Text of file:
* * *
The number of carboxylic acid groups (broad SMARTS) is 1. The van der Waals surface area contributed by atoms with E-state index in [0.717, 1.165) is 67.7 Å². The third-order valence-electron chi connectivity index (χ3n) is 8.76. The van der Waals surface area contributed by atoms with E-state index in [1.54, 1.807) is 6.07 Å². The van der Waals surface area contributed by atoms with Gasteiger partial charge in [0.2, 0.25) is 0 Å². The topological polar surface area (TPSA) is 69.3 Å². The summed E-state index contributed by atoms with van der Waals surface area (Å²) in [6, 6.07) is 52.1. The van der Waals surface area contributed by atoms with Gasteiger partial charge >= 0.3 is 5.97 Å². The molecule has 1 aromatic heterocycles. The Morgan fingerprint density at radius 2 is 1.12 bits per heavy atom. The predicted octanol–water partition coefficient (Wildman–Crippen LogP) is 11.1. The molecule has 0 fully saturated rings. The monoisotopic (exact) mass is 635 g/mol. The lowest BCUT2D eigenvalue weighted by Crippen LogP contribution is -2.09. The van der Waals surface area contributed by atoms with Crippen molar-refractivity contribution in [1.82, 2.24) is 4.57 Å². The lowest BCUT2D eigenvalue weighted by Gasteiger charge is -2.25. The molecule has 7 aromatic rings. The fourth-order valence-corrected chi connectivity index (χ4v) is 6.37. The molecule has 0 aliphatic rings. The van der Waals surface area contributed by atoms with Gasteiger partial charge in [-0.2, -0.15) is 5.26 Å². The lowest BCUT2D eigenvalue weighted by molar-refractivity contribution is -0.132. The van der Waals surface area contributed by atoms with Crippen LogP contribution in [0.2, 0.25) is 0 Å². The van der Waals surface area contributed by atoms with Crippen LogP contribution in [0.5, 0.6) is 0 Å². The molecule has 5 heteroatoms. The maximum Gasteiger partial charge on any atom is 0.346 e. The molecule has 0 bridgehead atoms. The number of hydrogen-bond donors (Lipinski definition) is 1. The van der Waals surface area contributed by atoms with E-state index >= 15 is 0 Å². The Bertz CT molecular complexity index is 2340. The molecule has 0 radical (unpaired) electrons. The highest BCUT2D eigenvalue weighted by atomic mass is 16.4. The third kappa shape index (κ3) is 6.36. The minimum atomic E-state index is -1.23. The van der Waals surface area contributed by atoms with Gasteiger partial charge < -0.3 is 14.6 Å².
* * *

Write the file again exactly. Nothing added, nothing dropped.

The number of carboxylic acid groups (broad SMARTS) is 1. The van der Waals surface area contributed by atoms with E-state index in [0.717, 1.165) is 67.7 Å². The third-order valence-electron chi connectivity index (χ3n) is 8.76. The van der Waals surface area contributed by atoms with E-state index in [1.54, 1.807) is 6.07 Å². The van der Waals surface area contributed by atoms with Gasteiger partial charge in [0.2, 0.25) is 0 Å². The topological polar surface area (TPSA) is 69.3 Å². The summed E-state index contributed by atoms with van der Waals surface area (Å²) in [6, 6.07) is 52.1. The van der Waals surface area contributed by atoms with Gasteiger partial charge >= 0.3 is 5.97 Å². The molecule has 1 aromatic heterocycles. The Morgan fingerprint density at radius 2 is 1.12 bits per heavy atom. The predicted octanol–water partition coefficient (Wildman–Crippen LogP) is 11.1. The molecule has 0 fully saturated rings. The monoisotopic (exact) mass is 635 g/mol. The lowest BCUT2D eigenvalue weighted by Crippen LogP contribution is -2.09. The van der Waals surface area contributed by atoms with Crippen molar-refractivity contribution in [1.82, 2.24) is 4.57 Å². The lowest BCUT2D eigenvalue weighted by Gasteiger charge is -2.25. The molecule has 7 aromatic rings. The fourth-order valence-corrected chi connectivity index (χ4v) is 6.37. The molecule has 0 aliphatic rings. The van der Waals surface area contributed by atoms with Gasteiger partial charge in [-0.2, -0.15) is 5.26 Å². The lowest BCUT2D eigenvalue weighted by molar-refractivity contribution is -0.132. The van der Waals surface area contributed by atoms with Crippen LogP contribution in [0.2, 0.25) is 0 Å². The van der Waals surface area contributed by atoms with Crippen LogP contribution in [0.5, 0.6) is 0 Å². The molecule has 5 heteroatoms. The maximum Gasteiger partial charge on any atom is 0.346 e. The molecule has 0 bridgehead atoms. The number of hydrogen-bond donors (Lipinski definition) is 1. The van der Waals surface area contributed by atoms with E-state index >= 15 is 0 Å². The Bertz CT molecular complexity index is 2340. The molecule has 0 radical (unpaired) electrons. The highest BCUT2D eigenvalue weighted by atomic mass is 16.4. The third kappa shape index (κ3) is 6.36. The minimum atomic E-state index is -1.23. The van der Waals surface area contributed by atoms with Gasteiger partial charge < -0.3 is 14.6 Å².